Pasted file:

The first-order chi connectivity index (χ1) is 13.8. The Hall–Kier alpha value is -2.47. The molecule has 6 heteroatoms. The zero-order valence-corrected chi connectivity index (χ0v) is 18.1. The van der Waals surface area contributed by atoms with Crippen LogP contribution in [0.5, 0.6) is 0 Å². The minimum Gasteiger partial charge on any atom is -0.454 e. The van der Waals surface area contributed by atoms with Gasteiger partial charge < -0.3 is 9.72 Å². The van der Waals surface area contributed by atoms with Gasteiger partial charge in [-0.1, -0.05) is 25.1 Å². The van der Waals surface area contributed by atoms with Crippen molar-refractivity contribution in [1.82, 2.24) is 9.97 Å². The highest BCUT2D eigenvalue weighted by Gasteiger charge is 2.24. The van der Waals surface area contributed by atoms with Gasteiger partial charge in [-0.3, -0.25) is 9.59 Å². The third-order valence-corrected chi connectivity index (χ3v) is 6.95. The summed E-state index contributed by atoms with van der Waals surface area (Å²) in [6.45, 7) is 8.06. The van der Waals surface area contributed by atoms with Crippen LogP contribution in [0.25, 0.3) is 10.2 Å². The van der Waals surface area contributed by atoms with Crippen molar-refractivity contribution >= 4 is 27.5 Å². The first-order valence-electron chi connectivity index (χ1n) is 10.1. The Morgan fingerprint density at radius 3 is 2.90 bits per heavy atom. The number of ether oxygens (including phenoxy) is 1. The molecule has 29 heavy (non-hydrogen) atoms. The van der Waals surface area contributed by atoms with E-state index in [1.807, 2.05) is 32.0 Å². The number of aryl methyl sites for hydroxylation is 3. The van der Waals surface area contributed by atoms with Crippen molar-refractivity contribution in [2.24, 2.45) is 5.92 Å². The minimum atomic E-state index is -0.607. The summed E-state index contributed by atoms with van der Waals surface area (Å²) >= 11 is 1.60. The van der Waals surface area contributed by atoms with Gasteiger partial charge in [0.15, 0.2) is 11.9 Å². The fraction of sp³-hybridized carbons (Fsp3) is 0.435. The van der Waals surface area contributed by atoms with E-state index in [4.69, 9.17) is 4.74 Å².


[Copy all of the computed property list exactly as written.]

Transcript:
The first-order chi connectivity index (χ1) is 13.8. The Hall–Kier alpha value is -2.47. The molecule has 6 heteroatoms. The zero-order valence-corrected chi connectivity index (χ0v) is 18.1. The van der Waals surface area contributed by atoms with Crippen LogP contribution in [0.5, 0.6) is 0 Å². The minimum Gasteiger partial charge on any atom is -0.454 e. The van der Waals surface area contributed by atoms with Gasteiger partial charge < -0.3 is 9.72 Å². The van der Waals surface area contributed by atoms with Gasteiger partial charge in [-0.1, -0.05) is 25.1 Å². The van der Waals surface area contributed by atoms with Crippen molar-refractivity contribution in [1.82, 2.24) is 9.97 Å². The highest BCUT2D eigenvalue weighted by Gasteiger charge is 2.24. The van der Waals surface area contributed by atoms with Gasteiger partial charge in [-0.3, -0.25) is 9.59 Å². The third-order valence-corrected chi connectivity index (χ3v) is 6.95. The summed E-state index contributed by atoms with van der Waals surface area (Å²) in [6.45, 7) is 8.06. The van der Waals surface area contributed by atoms with Crippen LogP contribution in [0.25, 0.3) is 10.2 Å². The van der Waals surface area contributed by atoms with Crippen molar-refractivity contribution >= 4 is 27.5 Å². The first-order valence-electron chi connectivity index (χ1n) is 10.1. The Morgan fingerprint density at radius 3 is 2.90 bits per heavy atom. The number of ether oxygens (including phenoxy) is 1. The molecule has 29 heavy (non-hydrogen) atoms. The van der Waals surface area contributed by atoms with E-state index in [1.807, 2.05) is 32.0 Å². The number of aryl methyl sites for hydroxylation is 3. The van der Waals surface area contributed by atoms with Crippen molar-refractivity contribution in [2.24, 2.45) is 5.92 Å². The minimum atomic E-state index is -0.607. The summed E-state index contributed by atoms with van der Waals surface area (Å²) >= 11 is 1.60. The van der Waals surface area contributed by atoms with Gasteiger partial charge in [0.15, 0.2) is 11.9 Å². The fraction of sp³-hybridized carbons (Fsp3) is 0.435. The van der Waals surface area contributed by atoms with E-state index in [4.69, 9.17) is 4.74 Å².